In the event the present invention is to be used in an extremely dry area where normal insulation conditions might be changed, a conductive member 13 may be connected to one end of the soft handle cover 1 at a position just across the A-and B-electrode contact faces. An insulation pad 14 is used to keep the conductive member 13 from touching the two A-and B-electrode contact faces. However, when the suitcase handle is gripped, the conductive member 13 is simultaneously depressed to touch and therefore contact the A- and B-electrode contact faces.

The conduction strip 2 extends from the right side of the handle cover 1 and is divided from its center into two parts, namely, an A-conduction section 21 and a B-conduction section 27. The conduction strip 2 is looped around its middle portion so that its far end connects to the A-electrode contact face and is fixed thereto by a rivet 25" and a conductive rubber washer 24", permitting it to maintain good conductivity. The root end of the conduction strip 2 connects with the B-electrode contact face. The A- and B-conduction sections each has a semicircular connection ear 23, 28 near and above the middle portion of the conduction strip 2 to project rightward and leftward, respectively. Both the connection ears 23, 28 have centered through holes formed therein. Meanwhile, square through holes 22, 22' are formed on the conduction strip 2 at a position somewhat above the connection ears 23, 28.

The alarm means 3 mainly consists of a housing, an alarm circuit, and conductor terminals. The housing includes a top cover 31 having a speaker screen formed thereon, a battery cover 33, and a seat 32 having a square cotter 37 provided therein and a plurality of switch openings provided at its two sidewalls. The alarm circuit consists of an alarm IC1, transistors Q1, Q2, a resistor RI, a power switch SW1, a battery 35, a loudspeaker 36, and a base board 34 on which the alarm IC1, transistors Q1, Q2, resistor RI, battery 35, loudspeaker 36, etc. are mounted according to designed circuit arrangement. The assembled base board 34 is positioned in the seat 32 and then connected with the connection ears 23, 28 of the conduction strip 2 with the conductor terminals 26, 26', respectively, before it is fixed thereto with conductive rubber washers 24, 24' and rivets 25, 25'. Power switch SWI is mounted in one of the switch openings formed on the sidewalls of the seat 32 so that it may connect the base board 34.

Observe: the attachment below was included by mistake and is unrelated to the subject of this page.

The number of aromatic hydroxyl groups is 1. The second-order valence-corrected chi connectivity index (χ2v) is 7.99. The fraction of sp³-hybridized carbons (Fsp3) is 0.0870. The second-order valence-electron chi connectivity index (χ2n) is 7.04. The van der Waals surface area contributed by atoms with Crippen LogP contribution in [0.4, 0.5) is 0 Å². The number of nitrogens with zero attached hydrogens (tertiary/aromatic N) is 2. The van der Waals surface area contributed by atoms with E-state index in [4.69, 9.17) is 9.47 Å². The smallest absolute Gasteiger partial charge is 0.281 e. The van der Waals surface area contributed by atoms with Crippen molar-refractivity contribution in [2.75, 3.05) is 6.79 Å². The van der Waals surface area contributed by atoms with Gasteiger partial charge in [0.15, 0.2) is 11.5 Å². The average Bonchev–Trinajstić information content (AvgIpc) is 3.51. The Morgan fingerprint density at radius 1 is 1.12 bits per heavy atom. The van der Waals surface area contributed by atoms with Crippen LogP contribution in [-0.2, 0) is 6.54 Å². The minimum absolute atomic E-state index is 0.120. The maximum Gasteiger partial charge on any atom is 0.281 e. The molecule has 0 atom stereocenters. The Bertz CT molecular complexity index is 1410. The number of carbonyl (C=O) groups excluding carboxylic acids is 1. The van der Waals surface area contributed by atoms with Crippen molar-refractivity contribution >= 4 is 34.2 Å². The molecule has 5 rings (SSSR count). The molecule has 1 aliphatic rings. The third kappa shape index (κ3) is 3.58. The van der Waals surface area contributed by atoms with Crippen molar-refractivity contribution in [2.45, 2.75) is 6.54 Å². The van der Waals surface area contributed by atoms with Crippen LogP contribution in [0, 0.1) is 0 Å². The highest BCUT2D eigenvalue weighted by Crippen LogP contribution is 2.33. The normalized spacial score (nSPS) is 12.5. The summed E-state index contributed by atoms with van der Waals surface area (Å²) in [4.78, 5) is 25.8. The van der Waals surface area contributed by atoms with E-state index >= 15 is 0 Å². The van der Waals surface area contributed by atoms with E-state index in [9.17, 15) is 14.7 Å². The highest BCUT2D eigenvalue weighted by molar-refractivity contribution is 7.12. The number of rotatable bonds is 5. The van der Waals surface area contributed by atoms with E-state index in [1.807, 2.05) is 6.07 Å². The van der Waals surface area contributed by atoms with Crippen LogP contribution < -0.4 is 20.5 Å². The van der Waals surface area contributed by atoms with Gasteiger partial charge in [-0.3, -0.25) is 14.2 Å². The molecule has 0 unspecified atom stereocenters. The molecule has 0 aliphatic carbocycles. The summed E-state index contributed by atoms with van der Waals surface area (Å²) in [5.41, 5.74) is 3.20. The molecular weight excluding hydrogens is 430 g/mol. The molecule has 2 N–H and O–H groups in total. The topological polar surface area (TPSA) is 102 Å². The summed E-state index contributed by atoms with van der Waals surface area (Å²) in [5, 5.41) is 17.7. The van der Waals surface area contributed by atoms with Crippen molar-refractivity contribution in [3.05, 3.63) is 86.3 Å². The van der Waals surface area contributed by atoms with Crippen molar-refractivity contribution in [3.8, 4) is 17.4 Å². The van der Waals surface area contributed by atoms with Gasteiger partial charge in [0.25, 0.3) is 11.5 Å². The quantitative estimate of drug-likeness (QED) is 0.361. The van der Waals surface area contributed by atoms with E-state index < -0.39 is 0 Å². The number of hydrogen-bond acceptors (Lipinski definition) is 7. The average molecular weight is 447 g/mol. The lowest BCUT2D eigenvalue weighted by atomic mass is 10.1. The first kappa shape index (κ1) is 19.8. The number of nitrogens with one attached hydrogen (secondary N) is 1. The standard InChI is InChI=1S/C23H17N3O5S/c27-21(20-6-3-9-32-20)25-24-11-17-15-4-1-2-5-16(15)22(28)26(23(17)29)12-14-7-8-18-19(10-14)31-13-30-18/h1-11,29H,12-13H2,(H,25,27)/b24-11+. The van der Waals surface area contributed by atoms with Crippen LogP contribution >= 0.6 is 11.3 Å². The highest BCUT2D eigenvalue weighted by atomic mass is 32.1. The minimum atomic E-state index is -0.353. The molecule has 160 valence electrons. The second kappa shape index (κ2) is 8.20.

When assembling the alarm means 3, the square cotter 37 inside the seat 32 extends into the two square through holes 22, 22' formed on the conduction strip 2, the speaker screen on the top cover 31 matches with the loudspeaker 36, and the battery 33 matches with the battery cover 35. A plurality of disguised switches SW2, SW3, and SW4 may be installed at the switch openings formed on two sides of the seat 32 with their contact points connected to the A- and B-electrode contact faces. When the switches are turned on, an alarm will be emitted even though the real power switch SWI is turned OFF.

Please refer to FIG. 3 in which a block diagram of the circuit of the present invention is shown. In the diagram, points A and B represent the A-and B-electrode contact faces, respectively. When the power switch SWI is turned ON, power from the battery 35 shall keep the circuit in an alarm state. When the A- and B-electrode contact faces are made to contact by an unauthorized gripping of the handle cover 1, base of the transistor Q1 shall operate upon receiving a negative deflecting voltage, and generates a signal which is passed to the alarm IC1 to emit an alarm which is amplified by the transistor Q2 and thereby activates the loudspeaker 36, thus sounding the alarm and notifying the owner of the suitcase.

Many changes and modifications in the above described embodiment of the present invention can, of course, be carried out without departing from the scope thereof. Accordingly, to promote the progress in science and the useful arts, the present invention is disclosed and is intended to be limited only by scope of the appended claims.

Patent Citations
Cited PatentFiling datePublication dateApplicantTitle
US3656144 *Jun 4, 1970Apr 11, 1972Forte Peter WTime delayed theft alarm for a carrying case
US4728937 *Feb 25, 1987Mar 1, 1988Hsu Chi HsuehSecurity means for suitcase
US4908606 *Dec 28, 1987Mar 13, 1990Raffi KevonianTheft resistant security containers using shocking wires and audio alarm
US5001460 *Feb 22, 1989Mar 19, 1991A.B.N. Trap Alarm Systems Ltd.System for protecting portable articles such as cases and handbags from unauthorized use
Referenced by
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US6441721 *Nov 16, 2000Aug 27, 2002Sony CorporationData transmission apparatus and data reception apparatus
US6844815 *Apr 7, 2003Jan 18, 2005John Nia You ChangRetractable handle bar assembly with safety alert system for traveling container
US7338053Jun 7, 2006Mar 4, 2008Umagination Labs, L.P.Electronic devices for luggage
US7350607Aug 4, 2005Apr 1, 2008Umagination Labs, L.P.Electrical power generation
US7954610Jan 8, 2008Jun 7, 2011Umagination Labs, L.P.Electronic devices for luggage
US20040196154 *Apr 7, 2003Oct 7, 2004Chang John Nia YouRetractable handle bar assembly with safety alert system for traveling container
US20060032687 *Aug 4, 2005Feb 16, 2006Park Sung KElectrical power generation
US20070007751 *Jun 7, 2006Jan 11, 2007Dayton Douglas CElectronic devices for luggage
US20080105507 *Jan 8, 2008May 8, 2008Umagination Labs, L.P.Electronic Devices for Luggage
US20150314921 *Nov 6, 2014Nov 5, 2015American Greetings CorporationGift Bag with Motorized Effects
U.S. Classification340/571, 200/61.85
International ClassificationA45C13/24, G08B13/14
Cooperative ClassificationG08B13/149, A45C13/24
European ClassificationG08B13/14P, A45C13/24
Legal Events
Sep 10, 1996REMIMaintenance fee reminder mailed
Feb 2, 1997LAPSLapse for failure to pay maintenance fees
Apr 15, 1997FPExpired due to failure to pay maintenance fee
Effective date: 19970205